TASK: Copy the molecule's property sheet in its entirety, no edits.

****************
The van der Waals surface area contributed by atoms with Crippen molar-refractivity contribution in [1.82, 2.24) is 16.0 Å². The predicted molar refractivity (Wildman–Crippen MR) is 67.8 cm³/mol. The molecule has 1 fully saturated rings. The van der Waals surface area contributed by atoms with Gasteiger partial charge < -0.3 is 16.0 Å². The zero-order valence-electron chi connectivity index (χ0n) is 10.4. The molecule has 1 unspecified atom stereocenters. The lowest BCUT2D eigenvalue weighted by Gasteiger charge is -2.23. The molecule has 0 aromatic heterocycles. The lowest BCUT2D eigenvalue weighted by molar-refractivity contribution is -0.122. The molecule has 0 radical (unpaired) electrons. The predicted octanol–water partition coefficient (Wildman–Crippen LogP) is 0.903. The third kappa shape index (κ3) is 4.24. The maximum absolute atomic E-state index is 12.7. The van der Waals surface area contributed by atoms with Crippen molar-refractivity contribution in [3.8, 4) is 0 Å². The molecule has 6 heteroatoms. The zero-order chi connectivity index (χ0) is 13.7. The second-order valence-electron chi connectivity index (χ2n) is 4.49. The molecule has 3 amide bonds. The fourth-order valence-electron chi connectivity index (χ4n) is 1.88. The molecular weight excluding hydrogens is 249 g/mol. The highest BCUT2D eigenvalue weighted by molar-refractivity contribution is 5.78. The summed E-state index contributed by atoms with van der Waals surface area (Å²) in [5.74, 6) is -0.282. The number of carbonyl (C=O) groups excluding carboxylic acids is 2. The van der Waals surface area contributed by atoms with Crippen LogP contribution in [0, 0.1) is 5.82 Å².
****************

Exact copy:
The van der Waals surface area contributed by atoms with Crippen molar-refractivity contribution in [1.82, 2.24) is 16.0 Å². The predicted molar refractivity (Wildman–Crippen MR) is 67.8 cm³/mol. The molecule has 1 fully saturated rings. The van der Waals surface area contributed by atoms with Gasteiger partial charge < -0.3 is 16.0 Å². The zero-order valence-electron chi connectivity index (χ0n) is 10.4. The molecule has 1 unspecified atom stereocenters. The lowest BCUT2D eigenvalue weighted by Gasteiger charge is -2.23. The molecule has 0 aromatic heterocycles. The lowest BCUT2D eigenvalue weighted by molar-refractivity contribution is -0.122. The molecule has 0 radical (unpaired) electrons. The predicted octanol–water partition coefficient (Wildman–Crippen LogP) is 0.903. The third kappa shape index (κ3) is 4.24. The maximum absolute atomic E-state index is 12.7. The van der Waals surface area contributed by atoms with Crippen molar-refractivity contribution in [3.8, 4) is 0 Å². The molecule has 6 heteroatoms. The zero-order chi connectivity index (χ0) is 13.7. The second-order valence-electron chi connectivity index (χ2n) is 4.49. The molecule has 3 amide bonds. The fourth-order valence-electron chi connectivity index (χ4n) is 1.88. The molecular weight excluding hydrogens is 249 g/mol. The highest BCUT2D eigenvalue weighted by molar-refractivity contribution is 5.78. The summed E-state index contributed by atoms with van der Waals surface area (Å²) in [5.74, 6) is -0.282. The number of carbonyl (C=O) groups excluding carboxylic acids is 2. The van der Waals surface area contributed by atoms with Crippen LogP contribution in [0, 0.1) is 5.82 Å².